Hate the purple? Quickly replace it!
- Click Pallettes
- Choose the purple color box (notice the dotted outline)
- Choose a new color
- Click “Apply Color”
You’ve modified a piece for a specific design (ie. curved hem). You’ve worked with DAK to get just the right dimensions and shaping instructions for the curve.
Now that you have one side of the cardigan shaping perfect, what’s the easiest way to create the other side of the front?
Sure, you could just knit the 2nd sweater front reversing the shaping, but what if you want to use interactive knitting or position a stitch pattern exactly on the left side?
Instead of trying to reproduce the curve, simply reproduce the entire piece.
Click Piece Duplicate Piece
To reverse it, click Alter Flip
Hand or machine, current, vintage, printed or eBooks … what are your favorites?
Check out the Knit it Now Bookstore
Watch a REPLAY of our LIVE Show with fellow knitters’ recommendations
Please comment below and share your favorites!
We’ll gather a list of your recommendations and share it with the community.
With Knit it Now Perfect Fit™ Patterns, we recommend measuring a sweater you LOVE and use those dimensions for your next sweater. When you measure your body, you then have to account for ease.
Why not establish your preferred measurement and ease based on a garment you can try on BEFORE you start knitting?
What if I don’t have a sweater that fits?”
You have options:
1. Use a tee shirt or other knit garment that you have. In the course I used some tank tops for my measurements.
2. Measure sweaters you have and identify why they “don’t fit” – More than likely you like the sleeves of one and the body of another and the length of a third. The goal is to identify what you like.
3. Go to the store and try on some sweaters. (you have an excuse to go shopping!) Find what you like about each one. Take a tape measure with you and make notes. This will go a long way to simplifying the process.
Think of it this way …
Many knitters will start with a sweater knitting pattern in a standard size, guessing how much ease there is and guessing what size to knit.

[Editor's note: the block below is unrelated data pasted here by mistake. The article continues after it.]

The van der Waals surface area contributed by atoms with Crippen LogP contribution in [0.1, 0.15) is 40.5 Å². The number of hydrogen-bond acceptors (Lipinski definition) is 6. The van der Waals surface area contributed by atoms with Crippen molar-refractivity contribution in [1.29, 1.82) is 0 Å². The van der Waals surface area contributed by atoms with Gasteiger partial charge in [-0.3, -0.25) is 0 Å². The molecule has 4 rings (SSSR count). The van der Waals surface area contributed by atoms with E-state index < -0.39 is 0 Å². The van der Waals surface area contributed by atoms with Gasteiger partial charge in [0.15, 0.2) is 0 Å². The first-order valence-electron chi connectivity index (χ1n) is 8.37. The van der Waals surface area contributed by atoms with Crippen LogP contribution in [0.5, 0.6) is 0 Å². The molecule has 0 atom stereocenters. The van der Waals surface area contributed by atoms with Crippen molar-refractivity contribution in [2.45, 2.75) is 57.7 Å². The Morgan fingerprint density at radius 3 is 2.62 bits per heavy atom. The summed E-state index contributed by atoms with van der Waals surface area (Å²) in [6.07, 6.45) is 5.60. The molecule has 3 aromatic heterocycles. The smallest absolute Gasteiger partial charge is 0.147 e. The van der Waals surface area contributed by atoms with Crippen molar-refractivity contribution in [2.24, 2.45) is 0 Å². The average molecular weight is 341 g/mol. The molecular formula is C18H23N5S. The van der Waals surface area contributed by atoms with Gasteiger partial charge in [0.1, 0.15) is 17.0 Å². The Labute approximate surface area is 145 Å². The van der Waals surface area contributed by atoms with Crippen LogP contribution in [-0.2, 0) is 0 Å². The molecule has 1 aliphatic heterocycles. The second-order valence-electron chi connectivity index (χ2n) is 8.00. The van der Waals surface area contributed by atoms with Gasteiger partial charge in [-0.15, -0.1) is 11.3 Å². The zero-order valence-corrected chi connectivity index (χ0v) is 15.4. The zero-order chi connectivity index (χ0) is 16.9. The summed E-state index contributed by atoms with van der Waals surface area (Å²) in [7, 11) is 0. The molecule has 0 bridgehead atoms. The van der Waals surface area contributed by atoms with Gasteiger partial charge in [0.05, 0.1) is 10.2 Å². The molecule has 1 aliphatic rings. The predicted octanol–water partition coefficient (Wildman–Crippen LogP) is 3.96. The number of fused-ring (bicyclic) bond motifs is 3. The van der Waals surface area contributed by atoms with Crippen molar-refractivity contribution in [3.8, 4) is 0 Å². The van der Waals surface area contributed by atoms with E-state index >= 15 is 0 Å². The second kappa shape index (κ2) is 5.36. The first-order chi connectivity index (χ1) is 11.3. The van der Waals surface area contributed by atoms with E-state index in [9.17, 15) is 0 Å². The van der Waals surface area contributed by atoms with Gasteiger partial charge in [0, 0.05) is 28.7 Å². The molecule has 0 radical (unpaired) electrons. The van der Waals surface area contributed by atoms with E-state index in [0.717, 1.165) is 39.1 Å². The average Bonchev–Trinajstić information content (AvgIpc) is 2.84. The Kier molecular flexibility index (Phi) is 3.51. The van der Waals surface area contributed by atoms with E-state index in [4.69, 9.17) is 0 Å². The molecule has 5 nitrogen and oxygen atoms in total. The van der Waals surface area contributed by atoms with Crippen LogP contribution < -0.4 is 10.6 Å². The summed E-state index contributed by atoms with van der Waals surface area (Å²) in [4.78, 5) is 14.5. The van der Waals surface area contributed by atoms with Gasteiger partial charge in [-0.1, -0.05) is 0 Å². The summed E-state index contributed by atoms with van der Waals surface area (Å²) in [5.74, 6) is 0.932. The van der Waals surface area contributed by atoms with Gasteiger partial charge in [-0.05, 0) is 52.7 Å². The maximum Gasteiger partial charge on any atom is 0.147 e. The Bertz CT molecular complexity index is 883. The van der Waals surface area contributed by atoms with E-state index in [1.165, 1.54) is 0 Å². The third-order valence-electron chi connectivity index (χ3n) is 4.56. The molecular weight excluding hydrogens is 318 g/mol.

They then spend the time knitting it only to be disappointed with some part of the fit.
You’ll be more successful if you start with identifying what you like first, then building your knitting pattern to match. More than likely your first try will be close, but you will want to “tweak” things a bit.
Determining your dimensions first eliminates a lot of trial and error.
Why knit a sweater, try it on and be disappointed? Determine what you like FIRST … then get knitting!
Learn to Knit sweaters that FIT
with the course
Fit ONCE … GET KNITTING!
Do you use Cut ‘n Sew for shaping? Once you get over the fear, there are so many times this technique comes in handy for machine knitters.
We recently explored using stabilizers to improve our cut ‘n sew skills … and we were pleasantly surprised!
Watch as we learn 3 Cut ‘n Sew lessons:
- Easier Sewing
- More precise shaping
- Wash-away stablizer really washes away!
|Watch the full tutorial in the Knit it Now Learning Library|
New to Cut ‘n Sew? Check out the subscriber series in the Learning Library.
For an in-depth look at the various types of stabilizers, check out the article at Threads magazine https://www.threadsmagazine.com/2008/11/03/making-sense-of-stabilizers
Merit shared a photo of a new-to-her machine a Regina Royal II. (Her mother purchased this machine in 1975)
She is a hand knitter who is new to machine knitting, but she’s had quite a bit of success already with her machine. (Congrats!) She is just finishing up a cardigan for her daughter and plans to hand knit the ribbing.
Merit was wise to start with the main bed only and not try to tackle the ribber. Now that she has some experience under her belt, the ribber won’t be as overwhelming and will expand the capabilities of her machine.
One advantage of a manual machine (no punchcard or electronics) is that it it soooo much easier to learn! You get a better understanding of the workings of the machine and the relationship between the needle positions and the settings on the carriage. I wish every MKer could start with a manual machine (or at least ignore automatic patterning in the beginning)
Notice the cup near the yarn mast for cakes of yarn ….
Merit asked if anyone has any information about her new friend, Regina.
Have you seen this one before?
Here’s a link to an advertisement for this vintage machine … price £23
Have you ever knit with Linen yarn? Hand knitting with linen can be a challenge. At first, the yarn feels stiff and not something you would want to wear … BUT … if you’ve ever owned a linen sweater, you know that it just gets softer and more beautiful with washing and wearing.
There are no challenges to machine knitting with linen, but the difference between “right off the machine” and washed a few times is SURPRISING! Continue reading